FDA COVID-19 Testing and Treatment Q&As

Q. Is remdesivir approved by the FDA to treat COVID-19?
A. No. While there are no FDA-approved therapeutics or drugs to treat, cure or prevent COVID-19, there are several FDA-approved treatments that may help ease the symptoms from a supportive care perspective. Remdesivir is an investigational antiviral drug. It is not currently FDA-approved to treat or prevent any diseases, including COVID-19.
Q. Are there data showing remdesivir might benefit patients with COVID-19?
A. In vitro (laboratory) testing of remdesivir demonstrated it is active against SARS-CoV-2 (the virus causing COVID-19). Preliminary results from a placebo-controlled clinical trial of remdesivir by the National Institute for Allergy and Infectious Diseases suggested that patients taking remdesivir experienced faster time to recovery as compared to patients taking a placebo. Preliminary results from a Phase 3 trial evaluating 5-day and 10-day dosing durations of remdesivir in hospitalized patients with severe COVID-19 disease, but most of whom were not receiving mechanical ventilation or extracorporeal membrane oxygenation (ECMO) at baseline, reported that patients receiving a 10-day treatment course achieved similar improvement as those taking a 5-day treatment course. The safety and efficacy of remdesivir for the treatment of COVID-19 are being evaluated in multiple ongoing clinical trials.
Because remdesivir may possibly help very sick patients, the FDA is allowing this drug to be provided to hospitalized patients with severe COVID-19 under an Emergency Use Authorization (EUA) issued May 1, 2020. Under the EUA, health care providers and patients are provided with information about the risks of remdesivir. However, final data from clinical trials included in an FDA application are necessary for us to determine whether the drug is safe and effective in treating or preventing COVID-19.
Q: What is the difference between the types of tests available for SARS-CoV-2?
A: There are currently two types of tests available for SARS-CoV-2, the virus that causes COVID-19. Molecular tests detect the virus and can be used to directly diagnose COVID-19, and antibody tests detect the body’s immune response to the infection caused by the virus but cannot be used to definitively diagnose or exclude COVID-19.
Molecular Tests: “Nucleic acid amplification tests,” or “NAAT” tests are molecular tests that detect the virus’s genetic material. The FDA has issued Emergency Use Authorizations (EUA) for dozens of molecular tests. Based on current data, we believe these EUA-authorized tests are highly accurate tests.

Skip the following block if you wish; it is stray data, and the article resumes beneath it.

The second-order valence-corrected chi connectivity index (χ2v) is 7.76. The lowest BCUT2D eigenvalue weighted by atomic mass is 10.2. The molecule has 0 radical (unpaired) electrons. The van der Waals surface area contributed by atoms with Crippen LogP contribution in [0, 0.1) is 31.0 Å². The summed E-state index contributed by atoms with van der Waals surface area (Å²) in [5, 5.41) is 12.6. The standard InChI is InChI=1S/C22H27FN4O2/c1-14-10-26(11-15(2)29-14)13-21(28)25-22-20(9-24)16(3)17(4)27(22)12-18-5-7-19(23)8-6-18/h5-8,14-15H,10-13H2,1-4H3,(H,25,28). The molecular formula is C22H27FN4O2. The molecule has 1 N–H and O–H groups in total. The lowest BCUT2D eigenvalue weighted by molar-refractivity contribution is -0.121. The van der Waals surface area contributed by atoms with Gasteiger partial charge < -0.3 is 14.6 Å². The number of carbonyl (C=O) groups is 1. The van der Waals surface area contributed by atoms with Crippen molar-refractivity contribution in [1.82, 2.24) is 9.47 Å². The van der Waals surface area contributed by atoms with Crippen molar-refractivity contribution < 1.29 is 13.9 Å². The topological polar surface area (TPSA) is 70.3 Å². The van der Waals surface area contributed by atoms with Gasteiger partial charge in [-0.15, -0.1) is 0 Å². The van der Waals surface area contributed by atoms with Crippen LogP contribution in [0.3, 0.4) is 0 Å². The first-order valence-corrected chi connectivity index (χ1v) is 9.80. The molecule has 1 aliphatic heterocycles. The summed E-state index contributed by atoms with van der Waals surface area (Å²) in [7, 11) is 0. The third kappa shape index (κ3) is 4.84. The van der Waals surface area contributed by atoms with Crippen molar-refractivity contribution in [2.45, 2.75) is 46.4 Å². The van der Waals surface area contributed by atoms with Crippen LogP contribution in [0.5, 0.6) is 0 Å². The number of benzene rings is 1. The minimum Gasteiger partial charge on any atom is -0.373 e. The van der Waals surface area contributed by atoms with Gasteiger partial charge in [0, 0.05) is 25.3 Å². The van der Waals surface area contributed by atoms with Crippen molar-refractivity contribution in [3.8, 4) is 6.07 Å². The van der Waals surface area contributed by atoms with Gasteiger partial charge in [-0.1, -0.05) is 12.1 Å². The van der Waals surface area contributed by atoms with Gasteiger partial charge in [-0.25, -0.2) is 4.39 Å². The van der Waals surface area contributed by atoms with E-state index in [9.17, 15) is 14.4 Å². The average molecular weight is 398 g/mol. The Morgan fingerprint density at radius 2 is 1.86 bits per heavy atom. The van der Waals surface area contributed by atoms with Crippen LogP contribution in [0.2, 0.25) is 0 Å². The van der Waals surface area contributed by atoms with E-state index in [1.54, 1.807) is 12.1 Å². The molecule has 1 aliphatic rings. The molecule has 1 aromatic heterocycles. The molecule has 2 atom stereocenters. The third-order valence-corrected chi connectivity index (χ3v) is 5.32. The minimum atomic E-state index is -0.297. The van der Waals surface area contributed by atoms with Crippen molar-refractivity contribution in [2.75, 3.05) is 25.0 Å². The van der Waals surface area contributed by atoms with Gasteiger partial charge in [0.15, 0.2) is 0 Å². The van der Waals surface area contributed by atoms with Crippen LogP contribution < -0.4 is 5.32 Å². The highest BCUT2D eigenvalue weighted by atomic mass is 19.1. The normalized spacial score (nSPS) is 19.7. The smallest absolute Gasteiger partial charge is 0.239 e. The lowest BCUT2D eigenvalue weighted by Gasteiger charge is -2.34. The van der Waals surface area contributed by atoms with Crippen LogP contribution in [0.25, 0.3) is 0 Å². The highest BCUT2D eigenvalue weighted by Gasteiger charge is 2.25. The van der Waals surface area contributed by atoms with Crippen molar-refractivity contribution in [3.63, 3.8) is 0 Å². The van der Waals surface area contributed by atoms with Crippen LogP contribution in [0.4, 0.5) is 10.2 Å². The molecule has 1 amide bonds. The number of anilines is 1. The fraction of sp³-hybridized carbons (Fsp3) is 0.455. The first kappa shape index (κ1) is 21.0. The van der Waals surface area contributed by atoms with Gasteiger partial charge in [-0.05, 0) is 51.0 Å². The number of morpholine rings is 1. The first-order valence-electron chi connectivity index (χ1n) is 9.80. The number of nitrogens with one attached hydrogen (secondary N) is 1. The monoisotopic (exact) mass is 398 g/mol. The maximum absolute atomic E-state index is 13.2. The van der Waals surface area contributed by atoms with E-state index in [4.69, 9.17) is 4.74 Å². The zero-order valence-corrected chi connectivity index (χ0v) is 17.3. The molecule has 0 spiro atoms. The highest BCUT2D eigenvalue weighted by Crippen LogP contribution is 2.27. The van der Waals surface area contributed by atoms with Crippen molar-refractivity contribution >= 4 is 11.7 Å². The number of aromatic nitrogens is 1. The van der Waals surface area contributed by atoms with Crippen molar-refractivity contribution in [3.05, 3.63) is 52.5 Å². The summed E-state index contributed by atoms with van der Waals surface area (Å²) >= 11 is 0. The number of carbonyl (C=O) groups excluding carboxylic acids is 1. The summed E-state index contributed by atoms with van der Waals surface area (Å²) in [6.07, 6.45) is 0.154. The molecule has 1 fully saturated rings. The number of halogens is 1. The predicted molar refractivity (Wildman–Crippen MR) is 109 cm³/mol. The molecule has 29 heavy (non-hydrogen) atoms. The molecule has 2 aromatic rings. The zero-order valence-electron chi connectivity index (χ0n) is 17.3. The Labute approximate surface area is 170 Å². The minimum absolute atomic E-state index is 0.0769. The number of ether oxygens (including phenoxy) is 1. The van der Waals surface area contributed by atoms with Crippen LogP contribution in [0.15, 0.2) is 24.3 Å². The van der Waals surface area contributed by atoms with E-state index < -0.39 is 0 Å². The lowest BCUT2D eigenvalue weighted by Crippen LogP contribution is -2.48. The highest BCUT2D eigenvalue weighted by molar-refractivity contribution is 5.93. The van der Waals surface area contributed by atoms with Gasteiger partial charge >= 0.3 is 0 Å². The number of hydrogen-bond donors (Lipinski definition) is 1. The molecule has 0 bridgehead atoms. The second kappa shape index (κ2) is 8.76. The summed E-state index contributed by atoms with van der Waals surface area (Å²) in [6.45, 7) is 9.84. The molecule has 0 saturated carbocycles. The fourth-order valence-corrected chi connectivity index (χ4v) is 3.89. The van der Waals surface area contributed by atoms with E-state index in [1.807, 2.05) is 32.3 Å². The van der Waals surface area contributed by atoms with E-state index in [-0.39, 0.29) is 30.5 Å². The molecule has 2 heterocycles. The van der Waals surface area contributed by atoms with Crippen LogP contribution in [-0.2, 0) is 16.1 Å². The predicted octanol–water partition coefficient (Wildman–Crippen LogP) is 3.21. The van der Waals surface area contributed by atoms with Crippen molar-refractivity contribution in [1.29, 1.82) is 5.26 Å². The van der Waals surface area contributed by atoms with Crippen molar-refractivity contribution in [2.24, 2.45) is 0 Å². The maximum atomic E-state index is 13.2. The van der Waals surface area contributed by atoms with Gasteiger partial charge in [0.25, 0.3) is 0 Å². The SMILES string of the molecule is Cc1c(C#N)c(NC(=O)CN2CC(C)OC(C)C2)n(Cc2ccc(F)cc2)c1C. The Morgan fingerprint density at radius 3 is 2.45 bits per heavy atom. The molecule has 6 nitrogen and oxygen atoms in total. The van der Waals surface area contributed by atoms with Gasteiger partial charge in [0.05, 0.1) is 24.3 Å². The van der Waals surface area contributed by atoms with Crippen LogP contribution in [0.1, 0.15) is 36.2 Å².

Antibody Tests: Antibody (or serology) tests detect antibodies in the blood when the body is fighting or has fought an infection. The test does not detect the actual virus; rather, it detects the body’s immune response to the virus. In the early days of an infection, antibodies may not be detected, limiting the effectiveness of an antibody test. This type of test may also be falsely positive if antibodies to a coronavirus other than the pandemic novel strain are present. Because of this potential for false negative and false positive results, an antibody test should not be used alone to diagnose COVID-19. The FDA has also issued EUAs for serology tests to detect SARS-CoV-2 antibodies.
Q: If antibody tests are not used for diagnosis or exclusion of SARS-CoV-2 infection, what is their purpose?
A: Antibody tests cannot be used alone to rule out COVID-19. However, they can serve an important role. Using antibody tests on many patients may help the medical community better understand how the immune response develops in patients over time and how many people may have been infected. In the future, it is also possible that they may also be used to help determine, together with other clinical data, that some individuals are no longer susceptible to infection. In addition, these test results can aid in determining who may be eligible to donate a part of their blood called convalescent plasma, which may serve as a possible treatment for those who are seriously ill from COVID-19.
To learn more about these and other coronavirus topics, visit: Frequently Asked Questions

Leave a Reply

Your email address will not be published. Required fields are marked *